Rockpool flora

Spectacular sight of a huge Brazillian oil rig being towed out to sea after a year’s refit in Belfast Harbour.

The tranquil evening waters at Crawfordsburn

The seaweed rich harbour at pretty Groomsport

| Tags: , , , ,

In Retrospect! March 2013-Feb 2014

February 02, 2015

Well! There’s been a bit of a hiatus!! So here’s the fill in!

An adventure across the Irish Sea, Scottish sojourns, a rural retreat, coastal living, an amazing new print studio and experiments in lithography. Exciting stuff!!

Where does one start? Back in February 2013 I took an Art Director job in Belfast. After commuting for the first month, I up-staked from London and moved over to Northern Ireland. A huge upheaval and change. From living ten minutes walk from Kings Cross station to living ten minutes walk from stunning coastal scenery, beach and sea. I chose not to live in Belfast itself.

Found a wonderful house in the very lovely Helen’s Bay in County Down, which is near the seaside town of Bangor. Being so close to the sea and an impressively wooded country park complete with waterfalls and resident Dippers, it really was a special place to live and made up for the less positive aspects that the move to NI brought with it.

One of two of my local beaches!

The job, which I won’t waste too much precious space talking about could have been equally wonderful. It was not. An idea originally created by a lovely and talented Scottish artist, was taken to Belfast and translated to a 52 episode pre-school animated series. Unfortunately a clueless, unprofessional and misguided company gave, us, the experienced and skilled crew, from London (and Scotland), an absolutely horrendous ride of it. In my 17 years working in animation I have never encountered anything like it. Such a pity, as I really enjoyed my work and had a great creative team.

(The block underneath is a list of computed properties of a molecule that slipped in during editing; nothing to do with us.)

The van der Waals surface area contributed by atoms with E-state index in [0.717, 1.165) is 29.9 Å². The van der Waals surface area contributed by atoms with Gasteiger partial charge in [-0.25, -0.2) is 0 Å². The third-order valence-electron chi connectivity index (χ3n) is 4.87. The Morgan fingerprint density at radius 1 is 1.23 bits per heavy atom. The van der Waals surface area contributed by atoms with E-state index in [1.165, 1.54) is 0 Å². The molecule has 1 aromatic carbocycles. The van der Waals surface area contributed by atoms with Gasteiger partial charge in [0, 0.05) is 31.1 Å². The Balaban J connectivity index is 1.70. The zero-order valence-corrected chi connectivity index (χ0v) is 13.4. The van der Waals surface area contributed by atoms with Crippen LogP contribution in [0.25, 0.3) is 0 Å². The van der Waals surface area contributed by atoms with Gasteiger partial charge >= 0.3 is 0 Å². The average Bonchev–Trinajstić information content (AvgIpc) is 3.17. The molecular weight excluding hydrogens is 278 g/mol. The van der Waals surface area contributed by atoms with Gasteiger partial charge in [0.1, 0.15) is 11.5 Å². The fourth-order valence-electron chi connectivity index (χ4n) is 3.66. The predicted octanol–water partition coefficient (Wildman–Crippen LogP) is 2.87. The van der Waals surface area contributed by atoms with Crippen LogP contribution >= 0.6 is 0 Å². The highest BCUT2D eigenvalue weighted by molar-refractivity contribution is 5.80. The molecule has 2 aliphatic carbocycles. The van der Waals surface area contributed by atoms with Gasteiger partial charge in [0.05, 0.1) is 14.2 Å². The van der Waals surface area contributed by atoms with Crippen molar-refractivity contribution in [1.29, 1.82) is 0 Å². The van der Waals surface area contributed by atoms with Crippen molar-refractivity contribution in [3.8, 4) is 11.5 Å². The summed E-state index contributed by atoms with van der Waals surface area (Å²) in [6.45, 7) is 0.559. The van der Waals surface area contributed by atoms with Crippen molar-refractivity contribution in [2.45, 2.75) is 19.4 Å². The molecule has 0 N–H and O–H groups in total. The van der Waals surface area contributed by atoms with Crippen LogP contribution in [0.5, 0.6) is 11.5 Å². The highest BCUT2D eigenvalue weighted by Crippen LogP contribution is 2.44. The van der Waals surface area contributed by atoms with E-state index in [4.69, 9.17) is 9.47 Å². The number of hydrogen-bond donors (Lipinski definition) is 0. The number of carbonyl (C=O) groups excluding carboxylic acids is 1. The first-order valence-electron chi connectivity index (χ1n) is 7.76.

Bunch of Asses

What happened during my year on the production was a disgrace and hugely damaging to the perception of Northern Ireland, that we as ‘outsiders’ then take away.

SHAME on them.

However on leaving the job, after 12 months, I had my faith in the people of Northern Ireland firmly restored, via a fortuitous discovery; the artist community at Seacourt Print Studio. So from a corrupt cesspit of a company, to one of the most warm, welcoming, generous and inclusive environments, I spent six very happy months studying and furthering my printmaking ventures.

The Studio at Seacourt……impressive

I met a group of people who were just no nonsense, honest, kind, open and trusting. Genuine creative, intelligent people! The director of Seacourt, Robert has really achieved something remarkable in this Bangor workshop. It was so refreshing to meet someone who had no chip-on-the-shoulder, no ego, no hidden agenda, but who genuinely sought to provide an extraordinary facility which is both welcoming and supportive to people of all walks of life. As I discovered over my time there, I cannot think of any where else like it. My six months at Seacourt were a gift, and truly helped me put my deeply unpleasant work experience behind me. Bravo Seacourt!! I love you guys!!

Delicious!!

All in all, I stayed in Northern Ireland 18 months and during this time I was able to explore much of the stunning scenery, flora and fauna of the Province, and a little beyond too! This and my time at Seacourt made my move over to NI worth all the grief. It was so amazing to live by the sea and feel in tune with the changing seasons, to really get to know a stretch of coastline and be constantly surprised and excited by the tidal revelations and the variety of the colours and textures. It was, is, all so inspiring for an artist, particularly for me in my printmaking.